- The Washington Times - Thursday, March 20, 2014

Saying they’ve been stonewalled for a year, the House’s top investigator sent a subpoena Thursday demanding the Bureau of Alcohol, Tobacco, Firearms and Explosives turn over documents on a storefront sting operation that went badly awry.

In one instance a Milwaukee storefront operation had $35,000 in merchandise stolen from ATF agents, including an automatic rifle, according to a report in the Journal-Sentinel newspaper, which uncovered the botched program, known as Operation Fearless.

But in the year since the operation was revealed, ATF has refused to provide details to Congress, despite repeatedly assuring investigators it would cooperate, said Rep. Darrell Issa, California Republican and House Oversight Committee chairman.

“Nominated to lead ATF in the wake of the reckless Operation Fast and Furious, you were ultimately confirmed as director with an expectation that you would clean up field operations and end the reckless behavior that has defined ATF in recent years,” Mr. Issa wrote in a letter to Director Todd Jones. “The time for hollow promises is over. Regrettably, I must now compel you to produce the requested documents.”

Mr. Issa set a March 31 deadline for receiving the documents, which the committee said includes operational plans, the authorizations that let ATF agents sell weapons, and investigative reports from operations in six cities where investigators believe ATF conducted storefront operations.

The latest investigation comes two years after the House cited Attorney General Eric H. Holder Jr. for contempt for refusing to turn over documents on Operation Fast and Furious, an ATF program that was supposed to track firearms purchases to catch illegal transfers, but which lost track of thousands of guns. Many of those guns turned up at crime scenes, including the shooting death of U.S. Border Patrol Agent Brian Terry.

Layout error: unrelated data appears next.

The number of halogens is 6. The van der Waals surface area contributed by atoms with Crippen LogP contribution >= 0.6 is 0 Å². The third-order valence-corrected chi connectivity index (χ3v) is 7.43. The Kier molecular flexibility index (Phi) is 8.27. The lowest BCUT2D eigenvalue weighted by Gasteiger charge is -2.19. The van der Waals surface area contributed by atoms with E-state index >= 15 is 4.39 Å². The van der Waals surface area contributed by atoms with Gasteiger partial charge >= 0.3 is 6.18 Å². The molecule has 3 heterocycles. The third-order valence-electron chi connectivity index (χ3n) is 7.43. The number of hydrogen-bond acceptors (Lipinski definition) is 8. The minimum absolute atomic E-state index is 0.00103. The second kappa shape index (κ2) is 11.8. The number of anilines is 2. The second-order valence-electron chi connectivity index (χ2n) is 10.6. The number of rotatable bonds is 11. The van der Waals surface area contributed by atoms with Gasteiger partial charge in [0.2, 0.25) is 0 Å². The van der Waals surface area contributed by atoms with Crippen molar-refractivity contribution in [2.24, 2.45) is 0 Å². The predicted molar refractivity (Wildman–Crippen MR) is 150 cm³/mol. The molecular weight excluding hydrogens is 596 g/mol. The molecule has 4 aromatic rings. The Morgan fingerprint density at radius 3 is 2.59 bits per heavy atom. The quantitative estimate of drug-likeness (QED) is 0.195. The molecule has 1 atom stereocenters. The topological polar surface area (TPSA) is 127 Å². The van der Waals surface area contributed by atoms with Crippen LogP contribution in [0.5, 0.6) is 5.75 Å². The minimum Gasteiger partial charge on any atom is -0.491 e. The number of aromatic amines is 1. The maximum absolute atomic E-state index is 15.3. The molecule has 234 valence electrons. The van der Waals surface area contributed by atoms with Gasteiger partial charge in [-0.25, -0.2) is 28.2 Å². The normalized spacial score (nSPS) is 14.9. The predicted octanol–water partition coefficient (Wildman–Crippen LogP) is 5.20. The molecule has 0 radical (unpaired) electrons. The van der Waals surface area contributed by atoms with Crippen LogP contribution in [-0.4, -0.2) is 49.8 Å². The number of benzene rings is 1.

Despite the contempt proceeding, Mr. Holder is still refusing to turn over documents. The House has taken him to court to try to force his hand.

In the new subpoenas, Mr. Issa said Mr. Jones has repeatedly promised to cooperate, but a year later, hasn’t turned over anything.

ATF didn’t respond to a request for comment Thursday morning.

Last January, the Journal-Sentinel reported that ATF opened a storefront operation named Fearless Distributing that was designed to bust felons trying to buy guns and drugs. But the paper reported the operation “has not snared any major drug dealers or taken down a gang. Instead, it resulted in a string of mistakes and failures, including an ATF military-style machine gun landing on the streets of Milwaukee and the agency having $35,000 in merchandise stolen.”

Then in late 2013, the Journal-Sentinel said there were a handful of other cities that had similar storefront sting operations and saw similar problems.

Mr. Issa and fellow congressional investigators said ATF officials had previously “conveyed the impression” to them that the Milwaukee problems were isolated.

The congressional investigators, who included Sen. Charles E. Grassley of Iowa and Reps. Robert W. Goodlatte of Virginia and F. James Sensenbrenner Jr. of Wisconsin, have written repeated letters, but said they’ve gotten no written replies to any of their requests.